Among the flint weapons discovered in Denmark are stone cruciform hammers, with a hole at the intersection of the arms for the insertion of the haft (Fig. 10). As the lateral limbs could have been of little or no use, it is probable that these cruciform hammers were those used in consecrating victims in Thorr’s worship.

The cross of Thorr is still used in Iceland as a magical sign in connexion with storms of wind and rain.

King Olaf, Longfellow tells us, when keeping Christmas at Drontheim—

“O’er his drinking-horn, the sign
He made of the Cross Divine,
As he drank, and mutter’d his prayers;
But the Berserks evermore
Made the sign of the Hammer of Thorr
Over theirs.”

Actually they both made the same symbol.

This we are told by Snorro Sturleson, in the Heimskringla[81], when he describes the sacrifice at' Lade, at which King Hakon, Athelstan’s foster-son was present: “Now, when the first full goblet was filled, Earl Sigurd spoke some words over it, and blessed it in Odin’s name, and drank to the king out of the horn; and the king then took it, and made the sign of the cross over it. Then said Kaare of Greyting, ‘What does the king mean by doing so? will he not sacrifice?’ But Earl Sigurd replied, ‘The king is doing what all of you do who trust in your power and strength; for he is blessing the full goblet in the name of Thorr, by making the sign of his hammer over it before he drinks it.’”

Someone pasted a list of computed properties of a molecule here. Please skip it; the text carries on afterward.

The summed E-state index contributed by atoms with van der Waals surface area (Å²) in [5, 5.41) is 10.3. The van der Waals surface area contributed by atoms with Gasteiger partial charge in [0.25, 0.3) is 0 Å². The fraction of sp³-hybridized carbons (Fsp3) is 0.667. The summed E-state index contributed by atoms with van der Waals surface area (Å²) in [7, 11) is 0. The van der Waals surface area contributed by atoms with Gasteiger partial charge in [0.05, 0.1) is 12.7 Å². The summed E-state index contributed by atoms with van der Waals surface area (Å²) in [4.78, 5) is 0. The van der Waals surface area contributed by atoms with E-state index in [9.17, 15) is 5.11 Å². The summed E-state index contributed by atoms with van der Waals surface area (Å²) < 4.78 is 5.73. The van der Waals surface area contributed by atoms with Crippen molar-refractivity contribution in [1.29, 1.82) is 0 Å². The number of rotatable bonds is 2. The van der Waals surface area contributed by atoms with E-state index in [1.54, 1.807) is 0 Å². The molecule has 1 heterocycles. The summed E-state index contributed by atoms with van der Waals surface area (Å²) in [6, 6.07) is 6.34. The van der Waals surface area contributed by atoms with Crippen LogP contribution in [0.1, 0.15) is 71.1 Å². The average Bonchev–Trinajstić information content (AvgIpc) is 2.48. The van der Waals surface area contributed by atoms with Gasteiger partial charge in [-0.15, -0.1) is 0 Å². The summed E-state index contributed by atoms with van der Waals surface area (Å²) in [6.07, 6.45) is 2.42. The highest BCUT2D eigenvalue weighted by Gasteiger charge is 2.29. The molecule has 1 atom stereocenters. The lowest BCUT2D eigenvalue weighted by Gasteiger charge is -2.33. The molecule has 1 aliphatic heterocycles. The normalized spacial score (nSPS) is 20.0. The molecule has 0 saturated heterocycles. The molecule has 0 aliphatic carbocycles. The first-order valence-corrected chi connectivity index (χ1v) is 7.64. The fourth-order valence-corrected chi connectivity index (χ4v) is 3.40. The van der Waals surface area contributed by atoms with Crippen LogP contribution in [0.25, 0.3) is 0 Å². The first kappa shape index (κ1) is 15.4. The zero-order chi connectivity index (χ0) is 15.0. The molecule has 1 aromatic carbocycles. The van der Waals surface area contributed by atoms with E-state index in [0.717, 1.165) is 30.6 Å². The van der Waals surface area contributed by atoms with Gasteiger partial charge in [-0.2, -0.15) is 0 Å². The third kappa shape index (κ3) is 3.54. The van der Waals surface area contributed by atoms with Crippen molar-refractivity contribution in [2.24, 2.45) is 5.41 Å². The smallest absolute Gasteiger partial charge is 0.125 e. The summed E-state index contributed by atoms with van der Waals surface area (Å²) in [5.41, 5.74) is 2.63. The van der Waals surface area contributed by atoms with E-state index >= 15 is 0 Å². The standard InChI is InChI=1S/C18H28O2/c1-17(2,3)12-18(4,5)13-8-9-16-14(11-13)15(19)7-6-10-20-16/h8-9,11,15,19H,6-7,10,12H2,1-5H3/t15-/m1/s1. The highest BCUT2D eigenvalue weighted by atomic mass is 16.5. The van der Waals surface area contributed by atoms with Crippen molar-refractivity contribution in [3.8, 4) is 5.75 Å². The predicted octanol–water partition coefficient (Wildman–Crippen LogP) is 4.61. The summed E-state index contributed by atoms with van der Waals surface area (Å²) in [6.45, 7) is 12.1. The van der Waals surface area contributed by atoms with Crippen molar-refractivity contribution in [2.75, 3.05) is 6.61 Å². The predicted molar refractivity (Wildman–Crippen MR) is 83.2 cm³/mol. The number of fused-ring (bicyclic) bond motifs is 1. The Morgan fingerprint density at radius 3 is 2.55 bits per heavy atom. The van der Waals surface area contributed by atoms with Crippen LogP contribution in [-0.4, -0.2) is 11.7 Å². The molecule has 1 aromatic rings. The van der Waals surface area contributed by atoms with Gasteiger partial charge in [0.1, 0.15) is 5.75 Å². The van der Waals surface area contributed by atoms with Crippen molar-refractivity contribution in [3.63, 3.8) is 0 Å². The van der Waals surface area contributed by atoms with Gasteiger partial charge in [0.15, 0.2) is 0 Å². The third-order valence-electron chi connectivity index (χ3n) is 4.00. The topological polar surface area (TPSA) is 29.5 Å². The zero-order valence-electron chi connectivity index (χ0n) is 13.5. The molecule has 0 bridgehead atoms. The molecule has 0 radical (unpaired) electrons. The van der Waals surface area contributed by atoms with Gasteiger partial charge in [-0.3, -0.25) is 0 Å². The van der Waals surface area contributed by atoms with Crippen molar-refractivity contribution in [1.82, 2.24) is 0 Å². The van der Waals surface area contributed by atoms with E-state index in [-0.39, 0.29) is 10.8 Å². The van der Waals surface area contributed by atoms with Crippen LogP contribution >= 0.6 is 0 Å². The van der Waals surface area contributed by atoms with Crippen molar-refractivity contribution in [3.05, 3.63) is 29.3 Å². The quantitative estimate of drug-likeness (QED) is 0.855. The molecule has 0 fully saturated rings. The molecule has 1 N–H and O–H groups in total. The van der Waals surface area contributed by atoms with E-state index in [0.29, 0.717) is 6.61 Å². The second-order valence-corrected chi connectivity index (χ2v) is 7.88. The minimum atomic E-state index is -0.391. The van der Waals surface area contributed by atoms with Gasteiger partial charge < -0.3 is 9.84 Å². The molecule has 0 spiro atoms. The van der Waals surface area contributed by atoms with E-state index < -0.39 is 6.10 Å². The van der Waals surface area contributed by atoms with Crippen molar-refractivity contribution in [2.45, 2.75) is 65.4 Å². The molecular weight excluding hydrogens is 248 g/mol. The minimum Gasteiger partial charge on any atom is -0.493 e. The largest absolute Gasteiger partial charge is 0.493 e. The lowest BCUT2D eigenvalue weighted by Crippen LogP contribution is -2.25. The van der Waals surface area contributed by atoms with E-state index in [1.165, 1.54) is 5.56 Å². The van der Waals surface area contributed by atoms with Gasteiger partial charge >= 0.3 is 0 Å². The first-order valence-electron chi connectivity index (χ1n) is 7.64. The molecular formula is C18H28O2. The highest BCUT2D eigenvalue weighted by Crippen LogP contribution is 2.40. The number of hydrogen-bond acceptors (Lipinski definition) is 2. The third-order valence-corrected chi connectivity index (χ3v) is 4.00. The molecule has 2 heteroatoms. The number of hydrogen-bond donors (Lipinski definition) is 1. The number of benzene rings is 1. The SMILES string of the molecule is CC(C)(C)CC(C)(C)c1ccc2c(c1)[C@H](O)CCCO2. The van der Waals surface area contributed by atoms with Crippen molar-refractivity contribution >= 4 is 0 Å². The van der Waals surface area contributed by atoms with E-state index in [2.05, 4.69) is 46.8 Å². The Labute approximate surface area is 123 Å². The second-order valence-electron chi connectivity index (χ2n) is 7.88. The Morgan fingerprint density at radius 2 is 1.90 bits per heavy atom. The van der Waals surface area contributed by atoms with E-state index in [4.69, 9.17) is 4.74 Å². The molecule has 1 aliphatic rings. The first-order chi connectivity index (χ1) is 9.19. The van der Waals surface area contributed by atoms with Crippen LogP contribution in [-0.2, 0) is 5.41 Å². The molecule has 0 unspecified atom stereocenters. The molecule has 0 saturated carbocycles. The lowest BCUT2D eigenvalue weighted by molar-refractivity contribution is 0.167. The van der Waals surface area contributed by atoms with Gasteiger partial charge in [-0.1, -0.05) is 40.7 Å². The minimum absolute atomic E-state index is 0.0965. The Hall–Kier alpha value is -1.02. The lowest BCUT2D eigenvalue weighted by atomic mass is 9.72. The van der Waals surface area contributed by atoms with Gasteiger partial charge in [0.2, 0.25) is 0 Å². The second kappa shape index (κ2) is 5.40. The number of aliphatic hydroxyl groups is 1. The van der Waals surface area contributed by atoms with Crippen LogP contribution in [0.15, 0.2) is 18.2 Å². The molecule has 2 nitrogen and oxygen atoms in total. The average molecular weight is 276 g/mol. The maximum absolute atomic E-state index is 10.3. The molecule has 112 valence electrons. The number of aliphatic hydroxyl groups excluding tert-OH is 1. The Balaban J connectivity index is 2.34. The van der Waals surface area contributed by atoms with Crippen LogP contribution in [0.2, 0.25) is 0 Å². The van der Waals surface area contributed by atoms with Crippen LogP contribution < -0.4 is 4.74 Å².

Bells were rung in the Middle Ages to drive away thunder. Among the German peasantry the sign of the cross is used to dispel a thunder-storm. The cross is used because it resembles Thorr’s hammer, and Thorr is the Thunderer: for the same reason bells were often marked with the “fylfot,” or cross of Thorr, especially where the Norse settled, as in Lincolnshire and Yorkshire. Thorr’s cross is on the bells of Appleby, and Scotherne, Waddingham, Bishop’s Norton, and West Barkwith, in Lincolnshire, on those of Hathersage in Derbyshire, Mexborough in Yorkshire, and many more.

The fylfot is curiously enough the sacred Swas-lika of the Buddhist; and the symbol of Buddha on the reverse of a coin found at Ugain is a cross of equal arms, with a circle at the extremity of each, and the fylfot in each circle.

The same peculiar figure occurs on coins of Syracuse, Corinth, and Chalcedon, and is frequently employed on Etruscan cinerary urns. It curiously enough appears on the dress of a fossor, as a sort of badge of his office, on one of the paintings in the Roman catacombs.

But, leaving the cross cramponnee, let us examine some other crosses.